Oils on coffee beans
Open a bag of coffee beans and often they will have a distinctive sheen on the surface. This is coffee oil; to some it looks attractive and a sign of freshness. To others it could suggest a problem with the beans, like they’ve been sweating! What’s more, not all coffee will have oil on its surface. So what's the deal; is it good or bad thing?
To answer that we need to get something straight. Calling them coffee beans is misleading because really they start life as seeds from a fruit. As a seed, they contain everything needed to grow another plant and this includes some fats, or oil. So all coffee contains oil but only on some will it be visible. This just depends on how long it has been roasted.
Before roasting, coffee beans are green and very dense; not at all like the brittle brown things they become. The longer the roast, the darker the brown colour will become to eventually turning black when they burn. Of coarse you will never see this if you use Limini Coffee!
So the colour of the bean is an indication of roast level. Light roasts will have a paler colour, and a different taste, to medium and darker roasts. It is on dark roasts where you will see the most oil.
This is because the roasting process creates a high amount of pressure inside the bean. The water present inside evaporates, drying it out and making it more brittle. At the same time processes are happening inside the bean that create carbon dioxide, which essentially cracks it apart, expanding it up to twice the original size.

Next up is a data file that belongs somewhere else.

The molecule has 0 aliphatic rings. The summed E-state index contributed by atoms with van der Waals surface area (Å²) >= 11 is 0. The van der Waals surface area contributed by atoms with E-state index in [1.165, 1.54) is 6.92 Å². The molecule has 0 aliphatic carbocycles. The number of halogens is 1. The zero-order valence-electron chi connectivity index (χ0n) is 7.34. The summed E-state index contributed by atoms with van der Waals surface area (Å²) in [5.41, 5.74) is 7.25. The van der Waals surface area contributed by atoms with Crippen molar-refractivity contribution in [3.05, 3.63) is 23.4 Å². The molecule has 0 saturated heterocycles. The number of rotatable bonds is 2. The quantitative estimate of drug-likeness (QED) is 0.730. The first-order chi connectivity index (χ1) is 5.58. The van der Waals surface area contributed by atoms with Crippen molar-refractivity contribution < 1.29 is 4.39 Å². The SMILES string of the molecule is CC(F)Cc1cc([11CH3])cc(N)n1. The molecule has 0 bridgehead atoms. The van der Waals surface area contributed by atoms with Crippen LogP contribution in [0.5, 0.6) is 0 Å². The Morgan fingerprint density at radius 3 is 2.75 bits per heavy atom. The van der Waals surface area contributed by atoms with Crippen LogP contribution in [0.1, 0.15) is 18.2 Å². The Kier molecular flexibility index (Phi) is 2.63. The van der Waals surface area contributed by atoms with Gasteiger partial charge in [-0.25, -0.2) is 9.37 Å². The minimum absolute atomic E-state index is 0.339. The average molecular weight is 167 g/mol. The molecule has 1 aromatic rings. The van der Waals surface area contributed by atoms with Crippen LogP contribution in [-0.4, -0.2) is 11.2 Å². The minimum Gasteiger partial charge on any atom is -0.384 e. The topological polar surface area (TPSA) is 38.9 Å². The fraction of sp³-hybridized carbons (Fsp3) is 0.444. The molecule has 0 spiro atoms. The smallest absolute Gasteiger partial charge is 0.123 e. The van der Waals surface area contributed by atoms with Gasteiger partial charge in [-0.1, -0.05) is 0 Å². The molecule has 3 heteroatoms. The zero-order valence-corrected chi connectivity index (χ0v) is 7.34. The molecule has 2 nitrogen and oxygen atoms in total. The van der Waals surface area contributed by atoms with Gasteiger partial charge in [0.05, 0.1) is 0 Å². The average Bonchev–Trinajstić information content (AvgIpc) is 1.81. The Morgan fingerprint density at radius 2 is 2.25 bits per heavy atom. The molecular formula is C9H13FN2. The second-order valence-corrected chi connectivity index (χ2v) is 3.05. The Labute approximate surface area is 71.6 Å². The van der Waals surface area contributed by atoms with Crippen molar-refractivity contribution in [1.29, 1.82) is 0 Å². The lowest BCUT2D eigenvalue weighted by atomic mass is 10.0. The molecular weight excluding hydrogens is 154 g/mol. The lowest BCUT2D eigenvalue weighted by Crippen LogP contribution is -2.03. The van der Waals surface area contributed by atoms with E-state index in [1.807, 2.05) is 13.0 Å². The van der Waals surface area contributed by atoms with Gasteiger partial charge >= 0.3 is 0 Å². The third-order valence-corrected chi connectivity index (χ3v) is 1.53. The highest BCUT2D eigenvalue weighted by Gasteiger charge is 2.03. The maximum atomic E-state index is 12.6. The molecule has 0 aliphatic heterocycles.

The heat used to roast coffee turns oil into liquid which are then pushed to the outside. As dark roasts have been subjected to higher temperatures and for a longer time they are the least dense and oil has more chance to migrate to the surface creating more of a sheen. A lighter roast typically has a surface more matt in appearance.
So oil on coffee is not a sign of bad or good quality but of roast level.
It could also indicate the freshness of roasted coffee. The oils in any coffee will naturally start to leak out of it porous structure given time, maybe weeks or months after the roast date, it just depends on roast level. It will be slower for light roasts and faster for dark. Eventually these oils will evaporate, meaning really old roasted coffee will look dull in appearance.
It’s why at Limini Coffee we always include a ‘roasted on’ date on the bags, so you can guarantee you will be making coffee with beans that are at optimum freshness.
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